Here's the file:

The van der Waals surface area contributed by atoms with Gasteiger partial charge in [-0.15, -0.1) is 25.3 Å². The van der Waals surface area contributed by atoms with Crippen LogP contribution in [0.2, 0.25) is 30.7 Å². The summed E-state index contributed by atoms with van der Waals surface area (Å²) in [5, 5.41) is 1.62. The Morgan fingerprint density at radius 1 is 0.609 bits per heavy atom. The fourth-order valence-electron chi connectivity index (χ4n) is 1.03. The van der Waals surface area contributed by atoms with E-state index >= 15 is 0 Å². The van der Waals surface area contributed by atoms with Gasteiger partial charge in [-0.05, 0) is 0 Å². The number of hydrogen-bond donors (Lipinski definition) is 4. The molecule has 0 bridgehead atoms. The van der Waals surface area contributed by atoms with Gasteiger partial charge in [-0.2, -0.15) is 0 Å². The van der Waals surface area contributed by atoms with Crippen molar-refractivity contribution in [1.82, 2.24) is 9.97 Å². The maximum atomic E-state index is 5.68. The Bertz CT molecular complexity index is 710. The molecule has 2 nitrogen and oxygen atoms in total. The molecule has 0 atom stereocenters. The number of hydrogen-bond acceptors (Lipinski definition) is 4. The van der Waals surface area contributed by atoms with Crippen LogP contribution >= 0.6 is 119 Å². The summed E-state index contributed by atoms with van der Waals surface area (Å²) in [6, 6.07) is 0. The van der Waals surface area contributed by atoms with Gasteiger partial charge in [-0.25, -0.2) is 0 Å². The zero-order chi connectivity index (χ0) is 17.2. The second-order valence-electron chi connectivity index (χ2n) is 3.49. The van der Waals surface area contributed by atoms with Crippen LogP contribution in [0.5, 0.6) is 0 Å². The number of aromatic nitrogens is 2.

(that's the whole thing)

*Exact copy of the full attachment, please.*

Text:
The van der Waals surface area contributed by atoms with Gasteiger partial charge in [-0.15, -0.1) is 25.3 Å². The van der Waals surface area contributed by atoms with Crippen LogP contribution in [0.2, 0.25) is 30.7 Å². The summed E-state index contributed by atoms with van der Waals surface area (Å²) in [5, 5.41) is 1.62. The Morgan fingerprint density at radius 1 is 0.609 bits per heavy atom. The fourth-order valence-electron chi connectivity index (χ4n) is 1.03. The van der Waals surface area contributed by atoms with E-state index >= 15 is 0 Å². The van der Waals surface area contributed by atoms with Gasteiger partial charge in [-0.05, 0) is 0 Å². The number of hydrogen-bond donors (Lipinski definition) is 4. The molecule has 0 bridgehead atoms. The van der Waals surface area contributed by atoms with Gasteiger partial charge in [-0.2, -0.15) is 0 Å². The van der Waals surface area contributed by atoms with Crippen molar-refractivity contribution in [1.82, 2.24) is 9.97 Å². The maximum atomic E-state index is 5.68. The Bertz CT molecular complexity index is 710. The molecule has 2 nitrogen and oxygen atoms in total. The molecule has 0 atom stereocenters. The number of hydrogen-bond acceptors (Lipinski definition) is 4. The van der Waals surface area contributed by atoms with Crippen LogP contribution >= 0.6 is 119 Å². The summed E-state index contributed by atoms with van der Waals surface area (Å²) in [6, 6.07) is 0. The van der Waals surface area contributed by atoms with Gasteiger partial charge in [-0.25, -0.2) is 0 Å². The zero-order chi connectivity index (χ0) is 17.2. The second-order valence-electron chi connectivity index (χ2n) is 3.49. The van der Waals surface area contributed by atoms with Crippen LogP contribution in [0.5, 0.6) is 0 Å². The number of aromatic nitrogens is 2.